I began my school career at Deauville Gardens Elementary School in Copiague–a small hamlet on the South Shore of Long Island.
It was the 60s. The community was diverse. My classes were a mix of white, black, and Puerto Rican children. There were kids who did not speak English and some who lived with collateral damage from polio and rubella. Together, we played hopscotch and double dutch jump rope to songs and chants on the asphalt play yard.
I did not have dear friendships. My best friends were my sisters and cousins. Our social world revolved around family outings and gatherings. We knew our neighbors at the friendly wave level. The neighbor kids went to Catholic school, accordion lessons, and cotillion classes. I was very familiar with my street and was allowed to walk around the corner and run quick errands for my mother in town. The streets were short and tight and predictably went up and down and across.
When I was 10, my family’s little house on Albert Road could no longer hold the five kids, a few cats, and my dad’s projects and tools. It was time to move. My parents had bought a lot in Sayville six years before on a whim and a wish for one day.
We moved to a brand new house with four bedrooms. I shared the pink room with just one sister instead of three. There was a huge yard to run through with real speed. The Great South Bay was in the backyard. Best of all, there were kids everywhere.
During the building year of 1968, we frequently visited the site. We met the new neighbor kids and played spud, ran through the reeds, and jumped off the bulkhead to swim in the water. The roads in the neighborhood we’re wide. They curved and turned about. I anticipated a happy beginning in a new neighborhood with new friends.
Throughout that summer, the builder had trouble staying on schedule. We moved in on Labor Day weekend despite that there were boards covering the big holes where large windows were supposed to be (another story). My mom was beginning her career as Sayville High School’s biology teacher, and my little brother, Billy, was expected at the Jack and Jill nursery school. My sisters and I were registered to start school at the Greene Avenue Elementary School. I was going into sixth grade, Mary fifth, Diana third, and Barbara second.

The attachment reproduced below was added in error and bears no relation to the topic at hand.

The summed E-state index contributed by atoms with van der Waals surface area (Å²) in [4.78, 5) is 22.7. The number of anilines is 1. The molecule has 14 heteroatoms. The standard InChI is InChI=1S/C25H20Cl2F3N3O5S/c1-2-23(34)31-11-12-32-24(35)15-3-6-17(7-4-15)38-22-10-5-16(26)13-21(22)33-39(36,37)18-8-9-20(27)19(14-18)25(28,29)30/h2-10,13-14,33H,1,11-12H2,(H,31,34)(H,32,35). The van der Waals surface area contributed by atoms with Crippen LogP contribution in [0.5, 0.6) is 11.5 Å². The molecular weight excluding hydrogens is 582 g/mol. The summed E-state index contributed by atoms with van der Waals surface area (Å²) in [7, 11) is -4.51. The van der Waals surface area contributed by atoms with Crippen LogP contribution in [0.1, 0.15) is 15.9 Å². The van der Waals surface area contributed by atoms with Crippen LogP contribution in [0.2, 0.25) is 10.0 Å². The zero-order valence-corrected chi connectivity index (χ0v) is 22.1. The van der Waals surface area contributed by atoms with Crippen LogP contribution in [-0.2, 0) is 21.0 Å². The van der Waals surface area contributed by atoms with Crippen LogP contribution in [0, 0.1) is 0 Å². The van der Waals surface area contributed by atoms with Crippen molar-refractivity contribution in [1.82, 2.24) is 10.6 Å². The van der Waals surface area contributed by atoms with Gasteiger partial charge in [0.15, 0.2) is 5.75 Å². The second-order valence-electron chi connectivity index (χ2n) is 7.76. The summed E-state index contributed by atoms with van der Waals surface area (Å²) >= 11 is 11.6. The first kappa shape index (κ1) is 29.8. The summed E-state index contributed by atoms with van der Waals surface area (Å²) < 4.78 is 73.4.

On the first day of school, everyone scrambled to wash up, brush hair, and eat breakfast. We wore crisp first day of school dresses and not-yet-broken into new shoes. Mom and Dad left early. I was in charge of getting everyone to the bus stop.
I am not quite sure what had happened. We left the new house on time each clutching our school bags that held a pencil case, composition notebook, memo pad, a new long jump rope, and a paper bag that held a salami sandwich, apple, three Oreo cookies, and milk money secured in aluminum foil. I lead my sisters to the bus stop. The kids we expected to see were not at the corner. Either we were late, or we were at the wrong corner or perhaps it was both. After craning our necks up and down the street hoping to see a familiar face, I realized the bus had already left. Diana and Barbara started to cry.